Over the four years, our calls and reunions in our hometowns became less frequent. At some points we even grew distant as we navigated our changing lives, developed our distinct personalities, and worked on building our individual support systems within our college environments. We were essentially all successfully building our homes away from home.

And yet when we did have those few days of overlapped vacation during summer or winter break, we would go to the same bars, restaurants, and parks that we used to during high school, and we embraced those parts of ourselves that only come alive with our high school friends. It’s those goofy parts of ourselves that we vow to never let each other forget. All those embarrassing things that we did and said as teenagers. We made a point to never stop roasting each other for all those little things. And amidst those nostalgic roasts, we give each other the highlight reels of our college lives. Over time we managed to master the art of living in the moment rather than panicking about having such few days together.

In recent weeks, we have all been checking in on each other a little extra. We have been hurriedly comparing notes on panicked parents, city lockdowns and employment fears. Should we fly back home, or should we stay in our college towns? What about our F-1 visas and OPT status? Has anyone else been kicked off of campus, or has had commencement cancelled or postponed?


Sunena _ Jeet (30 of 118)


We managed to maintain our high school friendships without any doubts, despite not always knowing when we will see each other next and having to incorporate our growing and changing personalities. We became the champions of long-distance relationships.

That is exactly what I believe we will be able to do during this time. In these same ways, we will keep in touch with our college friends and know that seeing them is a matter of “when” rather than “if”. We are so used to moving between countries every few months and still being able to maintain being rocks of support during difficult times for our friends and family overseas.

As third culture kids, we almost have a sense of responsibility and immense privilege that we can really use for positive social impact during this time. So many of us have lived in several different cities through our schooling years and have the capacity to engage with those different communities and help spread best practices that we’ve seen some of our cities observe effectively versus those cities that haven’t been able to. We can use everything we have learnt about living abroad and away from loved ones during tumultuous times to take care of those around us.

We graduated together once in 2016 and I like to find peace and positivity in the thought that the universe didn’t think that was enough. It conspired to bring us all back to our hometowns to somehow put together little celebrations to graduate together one more time.

Starlight, Star Bright

My mother once took me to the window and pointed to the stars. She told me to find the brightest one. “That’s where Nana is. He is watching over all of us from up there” she said. And that answer was all that I needed to satisfy my curious little mind.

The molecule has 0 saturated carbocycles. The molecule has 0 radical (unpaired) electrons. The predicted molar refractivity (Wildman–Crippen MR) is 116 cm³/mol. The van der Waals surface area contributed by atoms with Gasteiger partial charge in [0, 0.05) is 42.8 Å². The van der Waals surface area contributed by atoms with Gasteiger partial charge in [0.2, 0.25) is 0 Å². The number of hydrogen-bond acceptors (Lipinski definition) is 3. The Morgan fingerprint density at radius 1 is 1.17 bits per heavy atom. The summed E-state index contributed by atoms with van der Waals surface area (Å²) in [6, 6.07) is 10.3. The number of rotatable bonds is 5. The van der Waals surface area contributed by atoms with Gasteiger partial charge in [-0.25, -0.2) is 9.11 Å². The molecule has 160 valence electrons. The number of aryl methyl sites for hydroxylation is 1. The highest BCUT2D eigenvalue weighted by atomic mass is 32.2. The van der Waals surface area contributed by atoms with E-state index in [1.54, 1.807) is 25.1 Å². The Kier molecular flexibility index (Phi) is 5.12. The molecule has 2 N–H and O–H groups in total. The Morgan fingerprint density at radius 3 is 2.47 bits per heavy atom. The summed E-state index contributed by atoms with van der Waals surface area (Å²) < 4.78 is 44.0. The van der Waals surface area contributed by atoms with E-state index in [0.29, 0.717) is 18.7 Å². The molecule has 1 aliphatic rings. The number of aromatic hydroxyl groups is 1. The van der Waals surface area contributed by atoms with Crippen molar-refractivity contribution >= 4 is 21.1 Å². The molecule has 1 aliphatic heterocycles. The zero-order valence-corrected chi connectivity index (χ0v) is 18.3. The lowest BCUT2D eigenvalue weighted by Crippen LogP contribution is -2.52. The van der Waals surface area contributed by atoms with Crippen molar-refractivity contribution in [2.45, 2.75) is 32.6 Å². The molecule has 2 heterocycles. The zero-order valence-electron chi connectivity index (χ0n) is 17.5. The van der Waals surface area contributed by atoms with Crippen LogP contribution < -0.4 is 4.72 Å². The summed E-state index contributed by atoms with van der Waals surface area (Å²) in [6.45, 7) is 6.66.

I have always had a special place in my heart for looking through old photos. I believe that looking at someone’s childhood photos and old family portraits can be so telling about the person that they are.

My mother had carefully preserved her black and white photos over the years by neatly sticking them into photo albums. There were endless memories of family getaways up to the mountains in Mussoorie, and summer beach trips in Visakhapatnam. These albums held the different characters that she had dressed up as for her school plays, her proud graduation photos, and endless collections of family photos.

These family photos always gripped my attention because they weren’t like anything that we see today. They were formal posed photos of the entire extended family, majestically sitting together in rows of western suits and traditional saris. I would love to point to different people in these photos and try to match them to the countless stories that my mother and grandmother had shared with me at bedtime.

I often pointed to my grandfather. He was always neatly dressed in a shirt and trousers, and more often than not he was also sporting large sunglasses and standing in beautiful parks. I never really got the chance to know him personally so I would often ask my mother about him. I wanted to know so much about him as the smiling, funny, food-loving, and energetic character that all my relatives would fondly remember him as. At that age I could not comprehend why I had no memories of meeting him in our annual trips to Delhi, yet somehow he was still in all of these photos.


I was extremely lucky to not really know anything about death during my childhood. Nobody particularly present in my life had left within the years that I could remember. So, I guess that’s why when I did experience the loss of loved ones in sudden and multiple instances in 2018, it made me feel confused, angry and lost. How was it possible that some of the people that I had grown up seeing every year in the exact same places would just not be there the next time I visited?

However, over time I found that they were all still very much there with me in my everyday life. My Umeed dance tour made me feel especially close to all of them. When things started feeling surreal with getting accepted into big festivals and prestigious venues, I felt like there had to be some kind of magic happening.

I felt like my great grandmother was there with me when I was nervous during my panel discussion in Chennai. But I was able to find peace in running my hands over her silk sari that I was wearing that day. I felt like my uncle was smiling down at me after every show in the little light that shone down onto the stage everytime I took my final pose. I felt like my grandfather was there congratulating me and encouraging me to go enjoy a big Mathur meal after every show when I would leave the auditorium and see his bright star in the sky.